The 5th was a day for relaxing and getting some work done. That means that I blogged all day. We wandered out into the disorienting heat for an hour or two for lunch, which turned out to be pretty good despite our concerns to the contrary. Siem Reap is such a tourist town that it's hard to find the good places where the locals eat. Even though the restaurant we ended up at wasn't catering to locals, it was still good food. That evening we had dinner with the hotel staff again. This time we contributed $5 to help cover the cost of making more food. We had some dried fish, BBQ chicken, sour soup with fish (one of the girls who worked there proudly announced that she had made it), fish amok (a delicious Cambodian specialty), and rice. Dinner wasn't as conversational as the previous night because new guests kept arriving while we were eating, causing the staff to have to get up and check them in and all that. Despite having eaten with them, we went out a while later for some more food. We ate at a promising street cart stall that turned out to be a big disappointment. Not only was the food bland and oily, but there were a lot of beggar girls bugging us. Not the kind who were trying to sell bracelets or books. Just straight up beggars. They hovered around us for about 5 minutes before one of the girls began to count my freckles. I could feel her finger gently poking my shoulder as she counted. It was really quite odd. The final straw was when another one reached across our table for whatever reason. I suddenly got fed up and said "Go, go go," as I shooed them off with an annoyed wave of my hands. I was surprised when they actually left. Responding to beggars or touts at all - negative or positive - tends to give them hope and they stick around. I guess I seemed agitated enough that they decided it was best to go elsewhere.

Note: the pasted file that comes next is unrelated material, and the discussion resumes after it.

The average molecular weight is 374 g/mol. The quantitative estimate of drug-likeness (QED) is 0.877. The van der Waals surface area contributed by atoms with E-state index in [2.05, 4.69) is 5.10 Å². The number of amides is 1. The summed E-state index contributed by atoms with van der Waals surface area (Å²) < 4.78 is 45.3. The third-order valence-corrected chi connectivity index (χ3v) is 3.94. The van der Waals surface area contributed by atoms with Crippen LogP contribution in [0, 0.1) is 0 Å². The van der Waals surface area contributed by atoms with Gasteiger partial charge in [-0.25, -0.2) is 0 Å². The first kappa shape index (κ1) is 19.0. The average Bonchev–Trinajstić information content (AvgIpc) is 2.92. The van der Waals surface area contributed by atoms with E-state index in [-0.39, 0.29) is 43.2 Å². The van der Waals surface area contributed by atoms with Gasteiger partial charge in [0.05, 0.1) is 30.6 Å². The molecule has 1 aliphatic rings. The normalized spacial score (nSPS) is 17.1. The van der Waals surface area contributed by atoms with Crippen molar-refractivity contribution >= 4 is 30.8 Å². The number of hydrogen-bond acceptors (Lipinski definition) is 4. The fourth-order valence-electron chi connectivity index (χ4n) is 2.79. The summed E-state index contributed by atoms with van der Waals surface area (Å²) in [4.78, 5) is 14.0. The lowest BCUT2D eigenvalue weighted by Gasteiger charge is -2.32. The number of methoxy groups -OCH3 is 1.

We left Siem Reap for Phnom Penh on the 6th. We were picked up from our hotel by a small, cramped mini bus at around noon. I was grateful when they dropped us off at the bus station because the thought of having to travel all the way to Phnom Penh in that tiny van was very depressing. Our official bus was a big, AC'd bus - much better. We grabbed a few unhealthy snacks from the stalls set up around the bus station before finally taking off for our next destination.


  1. As usual, a marvellous read. I love the way you tell of how you feel and your interactions with people. Also the stuff about the puddles and chickens. Not just boring touristy stuff - Thanks.


  2. Thanks Mom! Yes, I felt like we had a lot of interesting interactions with the people in Siem Reap, despite it being such a little tourist trap.

    Always nice to hear your feedback :-)